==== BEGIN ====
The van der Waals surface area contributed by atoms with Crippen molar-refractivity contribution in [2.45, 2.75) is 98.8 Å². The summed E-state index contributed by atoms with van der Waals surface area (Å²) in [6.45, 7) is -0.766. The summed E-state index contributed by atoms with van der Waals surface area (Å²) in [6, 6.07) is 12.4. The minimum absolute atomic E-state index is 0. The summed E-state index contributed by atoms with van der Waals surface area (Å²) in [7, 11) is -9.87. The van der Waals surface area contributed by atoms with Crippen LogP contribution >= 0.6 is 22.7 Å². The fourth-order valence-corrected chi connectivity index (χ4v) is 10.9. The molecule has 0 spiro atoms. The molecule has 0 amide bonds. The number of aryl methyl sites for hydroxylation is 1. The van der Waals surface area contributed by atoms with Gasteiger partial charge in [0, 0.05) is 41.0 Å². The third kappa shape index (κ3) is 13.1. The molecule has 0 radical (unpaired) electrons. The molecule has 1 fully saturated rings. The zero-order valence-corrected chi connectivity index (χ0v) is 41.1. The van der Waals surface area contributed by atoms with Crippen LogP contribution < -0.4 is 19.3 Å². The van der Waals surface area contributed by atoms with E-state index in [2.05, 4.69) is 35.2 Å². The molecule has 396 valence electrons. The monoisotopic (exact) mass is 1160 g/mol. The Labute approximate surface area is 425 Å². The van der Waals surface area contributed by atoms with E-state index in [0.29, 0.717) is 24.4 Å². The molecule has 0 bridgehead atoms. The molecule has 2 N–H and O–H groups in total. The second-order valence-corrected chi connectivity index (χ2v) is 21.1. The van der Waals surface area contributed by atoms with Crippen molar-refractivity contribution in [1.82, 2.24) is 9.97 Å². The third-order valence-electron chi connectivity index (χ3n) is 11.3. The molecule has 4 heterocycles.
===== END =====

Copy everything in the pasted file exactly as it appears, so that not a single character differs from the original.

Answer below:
The van der Waals surface area contributed by atoms with Crippen molar-refractivity contribution in [2.45, 2.75) is 98.8 Å². The summed E-state index contributed by atoms with van der Waals surface area (Å²) in [6.45, 7) is -0.766. The summed E-state index contributed by atoms with van der Waals surface area (Å²) in [6, 6.07) is 12.4. The minimum absolute atomic E-state index is 0. The summed E-state index contributed by atoms with van der Waals surface area (Å²) in [7, 11) is -9.87. The van der Waals surface area contributed by atoms with Crippen LogP contribution >= 0.6 is 22.7 Å². The fourth-order valence-corrected chi connectivity index (χ4v) is 10.9. The molecule has 0 spiro atoms. The molecule has 0 amide bonds. The number of aryl methyl sites for hydroxylation is 1. The van der Waals surface area contributed by atoms with Gasteiger partial charge in [0, 0.05) is 41.0 Å². The third kappa shape index (κ3) is 13.1. The molecule has 0 radical (unpaired) electrons. The molecule has 1 fully saturated rings. The zero-order valence-corrected chi connectivity index (χ0v) is 41.1. The van der Waals surface area contributed by atoms with Crippen LogP contribution < -0.4 is 19.3 Å². The van der Waals surface area contributed by atoms with E-state index in [2.05, 4.69) is 35.2 Å². The molecule has 396 valence electrons. The monoisotopic (exact) mass is 1160 g/mol. The Labute approximate surface area is 425 Å². The van der Waals surface area contributed by atoms with E-state index in [0.29, 0.717) is 24.4 Å². The molecule has 0 bridgehead atoms. The molecule has 2 N–H and O–H groups in total. The second-order valence-corrected chi connectivity index (χ2v) is 21.1. The van der Waals surface area contributed by atoms with Crippen molar-refractivity contribution in [1.82, 2.24) is 9.97 Å². The third-order valence-electron chi connectivity index (χ3n) is 11.3. The molecule has 4 heterocycles.